Anne Sullivan arrived at Keller's house in March 1887, and immediately began to teach Helen to communicate by spelling words into her hand, beginning with d-o-l-l for the doll that she had brought Keller as a present. Keller's big breakthrough in communication came the next month, when she realized that the motions her teacher was making on the palm of her hand, while running cool water over her other hand, symbolized the idea of "water"; she then nearly exhausted Sullivan demanding the names of all the other familiar objects in her world.

Due to a protruding left eye, Keller was usually photographed in profile. Both her eyes were replaced in adulthood with glass replicas for "medical and cosmetic reasons".[10]

Formal education

Keller and Sullivan in 1898

Starting in May, 1888, Keller attended the Perkins Institute for the Blind. In 1894, Helen Keller and Anne Sullivan moved to New York to attend the Wright-Humason School for the Deaf and Horace Mann School for the Deaf. In 1896, they returned to Massachusetts and Keller entered The Cambridge School for Young Ladies before gaining admittance, in 1900, to Radcliffe College. Her admirer, Mark Twain, had introduced her to Standard Oil magnate Henry Huttleston Rogers, who, with his wife, paid for her education. In 1904, at the age of 24, Keller graduated from Radcliffe, becoming the first deaf blind person to earn a Bachelor of Arts degree.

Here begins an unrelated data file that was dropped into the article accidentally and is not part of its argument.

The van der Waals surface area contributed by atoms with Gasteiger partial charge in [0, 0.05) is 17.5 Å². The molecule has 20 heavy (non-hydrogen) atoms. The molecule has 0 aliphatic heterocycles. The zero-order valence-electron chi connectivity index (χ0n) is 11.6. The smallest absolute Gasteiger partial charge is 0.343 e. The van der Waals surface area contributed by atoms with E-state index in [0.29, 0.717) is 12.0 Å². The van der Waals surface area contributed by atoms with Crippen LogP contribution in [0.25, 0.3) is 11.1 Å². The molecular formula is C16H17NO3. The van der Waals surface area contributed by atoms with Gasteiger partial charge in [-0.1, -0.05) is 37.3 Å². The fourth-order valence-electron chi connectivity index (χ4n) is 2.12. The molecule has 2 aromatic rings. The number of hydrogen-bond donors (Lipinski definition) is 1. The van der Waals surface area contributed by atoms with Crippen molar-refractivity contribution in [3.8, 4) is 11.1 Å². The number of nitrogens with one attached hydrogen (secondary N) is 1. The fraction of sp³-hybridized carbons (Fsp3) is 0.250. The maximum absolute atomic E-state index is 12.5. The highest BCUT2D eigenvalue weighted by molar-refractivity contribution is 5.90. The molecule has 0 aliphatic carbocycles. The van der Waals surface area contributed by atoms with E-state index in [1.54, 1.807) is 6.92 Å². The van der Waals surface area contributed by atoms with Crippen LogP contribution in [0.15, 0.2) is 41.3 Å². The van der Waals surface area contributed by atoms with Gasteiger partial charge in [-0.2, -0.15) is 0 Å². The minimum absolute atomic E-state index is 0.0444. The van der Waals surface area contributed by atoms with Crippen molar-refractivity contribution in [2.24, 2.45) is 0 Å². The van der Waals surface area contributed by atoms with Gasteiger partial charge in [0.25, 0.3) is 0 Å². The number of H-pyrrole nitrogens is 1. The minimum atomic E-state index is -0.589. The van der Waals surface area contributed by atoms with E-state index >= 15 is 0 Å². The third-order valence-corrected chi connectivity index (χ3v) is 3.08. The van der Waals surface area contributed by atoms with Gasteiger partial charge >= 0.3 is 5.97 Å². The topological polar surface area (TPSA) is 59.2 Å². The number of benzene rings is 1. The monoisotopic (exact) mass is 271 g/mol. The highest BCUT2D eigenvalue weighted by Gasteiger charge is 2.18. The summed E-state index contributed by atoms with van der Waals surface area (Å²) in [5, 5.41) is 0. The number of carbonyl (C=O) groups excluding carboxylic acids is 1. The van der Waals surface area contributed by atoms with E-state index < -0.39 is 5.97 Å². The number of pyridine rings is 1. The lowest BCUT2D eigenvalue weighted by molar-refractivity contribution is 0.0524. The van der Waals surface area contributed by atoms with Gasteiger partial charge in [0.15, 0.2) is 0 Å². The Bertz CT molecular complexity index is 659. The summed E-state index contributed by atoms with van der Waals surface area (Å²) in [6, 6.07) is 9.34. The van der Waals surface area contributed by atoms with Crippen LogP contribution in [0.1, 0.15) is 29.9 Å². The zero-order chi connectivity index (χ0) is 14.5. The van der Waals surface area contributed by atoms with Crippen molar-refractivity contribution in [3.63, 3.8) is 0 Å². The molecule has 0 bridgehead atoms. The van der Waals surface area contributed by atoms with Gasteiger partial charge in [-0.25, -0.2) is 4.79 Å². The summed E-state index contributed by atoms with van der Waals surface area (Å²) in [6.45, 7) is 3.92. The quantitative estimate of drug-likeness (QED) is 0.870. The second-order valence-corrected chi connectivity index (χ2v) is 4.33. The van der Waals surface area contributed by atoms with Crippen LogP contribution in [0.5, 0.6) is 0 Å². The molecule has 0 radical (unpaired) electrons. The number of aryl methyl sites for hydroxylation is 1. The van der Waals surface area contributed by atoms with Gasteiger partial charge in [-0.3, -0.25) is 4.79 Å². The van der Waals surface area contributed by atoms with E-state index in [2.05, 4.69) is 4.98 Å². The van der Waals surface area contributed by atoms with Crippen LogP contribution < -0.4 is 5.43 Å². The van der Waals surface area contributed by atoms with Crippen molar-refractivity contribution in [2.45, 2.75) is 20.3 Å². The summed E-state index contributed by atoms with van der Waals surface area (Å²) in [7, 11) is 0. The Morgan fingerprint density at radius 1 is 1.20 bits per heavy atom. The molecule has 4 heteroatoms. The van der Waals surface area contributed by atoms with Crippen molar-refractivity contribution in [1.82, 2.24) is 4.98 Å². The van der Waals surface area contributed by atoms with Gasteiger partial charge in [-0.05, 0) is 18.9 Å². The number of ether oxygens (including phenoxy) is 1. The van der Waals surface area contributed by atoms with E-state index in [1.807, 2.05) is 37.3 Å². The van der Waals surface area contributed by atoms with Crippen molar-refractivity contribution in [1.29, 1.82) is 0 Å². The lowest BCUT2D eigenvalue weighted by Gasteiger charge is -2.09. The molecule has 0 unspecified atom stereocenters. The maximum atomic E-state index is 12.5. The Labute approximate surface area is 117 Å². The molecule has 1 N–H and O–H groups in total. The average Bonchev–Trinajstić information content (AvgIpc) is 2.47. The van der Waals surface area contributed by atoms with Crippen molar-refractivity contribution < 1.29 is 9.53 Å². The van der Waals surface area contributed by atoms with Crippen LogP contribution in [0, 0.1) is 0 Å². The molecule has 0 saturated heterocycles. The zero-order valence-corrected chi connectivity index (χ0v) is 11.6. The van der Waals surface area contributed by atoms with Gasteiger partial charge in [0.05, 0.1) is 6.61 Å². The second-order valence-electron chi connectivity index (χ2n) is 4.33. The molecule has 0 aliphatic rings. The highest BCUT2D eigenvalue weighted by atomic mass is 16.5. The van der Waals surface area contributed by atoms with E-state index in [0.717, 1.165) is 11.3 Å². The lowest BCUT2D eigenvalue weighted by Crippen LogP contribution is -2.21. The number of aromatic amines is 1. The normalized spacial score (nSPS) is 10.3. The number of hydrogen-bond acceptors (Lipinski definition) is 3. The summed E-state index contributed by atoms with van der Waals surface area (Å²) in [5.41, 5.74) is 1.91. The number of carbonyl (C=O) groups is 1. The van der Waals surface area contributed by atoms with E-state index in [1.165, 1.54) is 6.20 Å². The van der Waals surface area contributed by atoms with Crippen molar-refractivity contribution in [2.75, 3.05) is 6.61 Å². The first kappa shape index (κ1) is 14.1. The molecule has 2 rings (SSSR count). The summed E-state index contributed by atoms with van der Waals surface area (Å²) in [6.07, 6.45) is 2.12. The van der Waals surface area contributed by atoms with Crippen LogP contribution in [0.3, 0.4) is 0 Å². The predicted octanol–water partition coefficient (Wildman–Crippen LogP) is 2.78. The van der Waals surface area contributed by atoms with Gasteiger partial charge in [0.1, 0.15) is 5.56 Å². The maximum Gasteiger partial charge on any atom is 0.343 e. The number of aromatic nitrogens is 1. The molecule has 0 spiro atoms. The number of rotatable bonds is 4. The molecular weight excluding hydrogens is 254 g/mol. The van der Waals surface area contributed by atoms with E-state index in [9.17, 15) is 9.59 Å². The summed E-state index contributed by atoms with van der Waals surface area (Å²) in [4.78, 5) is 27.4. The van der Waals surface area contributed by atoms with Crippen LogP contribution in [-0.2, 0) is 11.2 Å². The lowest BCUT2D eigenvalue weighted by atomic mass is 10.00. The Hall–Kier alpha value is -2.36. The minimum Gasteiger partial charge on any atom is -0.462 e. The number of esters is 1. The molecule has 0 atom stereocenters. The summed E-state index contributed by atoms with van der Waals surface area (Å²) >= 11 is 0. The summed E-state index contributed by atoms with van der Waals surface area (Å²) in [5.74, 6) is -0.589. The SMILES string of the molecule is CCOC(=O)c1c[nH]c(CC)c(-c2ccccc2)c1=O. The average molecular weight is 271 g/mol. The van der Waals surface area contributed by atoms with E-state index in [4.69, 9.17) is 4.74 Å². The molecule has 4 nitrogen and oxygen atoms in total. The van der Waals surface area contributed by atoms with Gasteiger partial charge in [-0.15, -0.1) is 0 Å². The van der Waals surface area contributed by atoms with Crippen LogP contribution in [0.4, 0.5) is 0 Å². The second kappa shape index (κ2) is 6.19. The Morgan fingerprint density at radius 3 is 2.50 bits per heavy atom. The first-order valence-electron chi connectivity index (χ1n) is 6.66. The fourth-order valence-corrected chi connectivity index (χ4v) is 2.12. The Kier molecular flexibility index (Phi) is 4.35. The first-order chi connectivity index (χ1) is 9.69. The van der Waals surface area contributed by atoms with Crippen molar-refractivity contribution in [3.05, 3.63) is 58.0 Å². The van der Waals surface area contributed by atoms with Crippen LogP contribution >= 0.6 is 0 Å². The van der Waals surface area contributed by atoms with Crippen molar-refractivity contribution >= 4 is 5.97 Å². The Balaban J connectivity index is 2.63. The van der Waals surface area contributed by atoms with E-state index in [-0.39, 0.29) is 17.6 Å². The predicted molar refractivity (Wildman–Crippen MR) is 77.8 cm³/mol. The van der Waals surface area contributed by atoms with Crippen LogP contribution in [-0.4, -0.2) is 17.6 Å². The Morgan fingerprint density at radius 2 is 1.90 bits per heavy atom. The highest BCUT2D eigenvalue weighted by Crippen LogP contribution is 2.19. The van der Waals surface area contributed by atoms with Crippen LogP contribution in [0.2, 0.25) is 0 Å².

Companions

Anne Sullivan stayed as a companion to Helen Keller long after she taught her. Anne married John Macy in 1905, and her health started failing around 1914. Polly Thompson was hired to keep house. She was a young woman from Scotland who didn't have experience with deaf or blind people. She progressed to working as a secretary as well, and eventually became a constant companion to Keller.[11]

Keller moved to Forest Hills, Queens together with Anne and John, and used the house as a base for her efforts on behalf of American Foundation for the Blind.[12]

After Anne died in 1936, Keller and Thompson moved to Connecticut. They traveled worldwide and raised funding for the blind. Thompson had a stroke in 1957 from which she never fully recovered, and died in 1960.[1]

Winnie Corbally, a nurse who was originally brought in to care for Polly Thompson in 1957, stayed on after Thompson's death and was Keller's companion for the rest of her life.[1]

Political activities